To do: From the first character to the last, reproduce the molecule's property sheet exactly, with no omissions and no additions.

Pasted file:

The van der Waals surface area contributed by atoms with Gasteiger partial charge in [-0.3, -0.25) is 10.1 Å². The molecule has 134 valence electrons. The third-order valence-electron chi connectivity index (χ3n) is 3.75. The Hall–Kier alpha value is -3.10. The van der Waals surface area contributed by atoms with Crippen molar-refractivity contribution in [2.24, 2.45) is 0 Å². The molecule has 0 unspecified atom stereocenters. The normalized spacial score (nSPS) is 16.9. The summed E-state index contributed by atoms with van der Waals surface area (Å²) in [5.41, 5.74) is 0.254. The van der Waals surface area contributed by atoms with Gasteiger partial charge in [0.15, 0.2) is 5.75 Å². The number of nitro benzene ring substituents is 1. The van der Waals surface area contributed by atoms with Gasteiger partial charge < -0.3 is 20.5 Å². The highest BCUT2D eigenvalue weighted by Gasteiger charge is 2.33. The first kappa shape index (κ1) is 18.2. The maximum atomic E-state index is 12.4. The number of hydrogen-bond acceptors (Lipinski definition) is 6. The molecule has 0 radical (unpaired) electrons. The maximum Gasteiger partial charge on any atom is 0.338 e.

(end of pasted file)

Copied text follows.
The van der Waals surface area contributed by atoms with Gasteiger partial charge in [-0.3, -0.25) is 10.1 Å². The molecule has 134 valence electrons. The third-order valence-electron chi connectivity index (χ3n) is 3.75. The Hall–Kier alpha value is -3.10. The van der Waals surface area contributed by atoms with Crippen molar-refractivity contribution in [2.24, 2.45) is 0 Å². The molecule has 0 unspecified atom stereocenters. The normalized spacial score (nSPS) is 16.9. The summed E-state index contributed by atoms with van der Waals surface area (Å²) in [5.41, 5.74) is 0.254. The van der Waals surface area contributed by atoms with Gasteiger partial charge in [0.15, 0.2) is 5.75 Å². The number of nitro benzene ring substituents is 1. The van der Waals surface area contributed by atoms with Gasteiger partial charge < -0.3 is 20.5 Å². The highest BCUT2D eigenvalue weighted by Gasteiger charge is 2.33. The first kappa shape index (κ1) is 18.2. The maximum atomic E-state index is 12.4. The number of hydrogen-bond acceptors (Lipinski definition) is 6. The molecule has 0 radical (unpaired) electrons. The maximum Gasteiger partial charge on any atom is 0.338 e.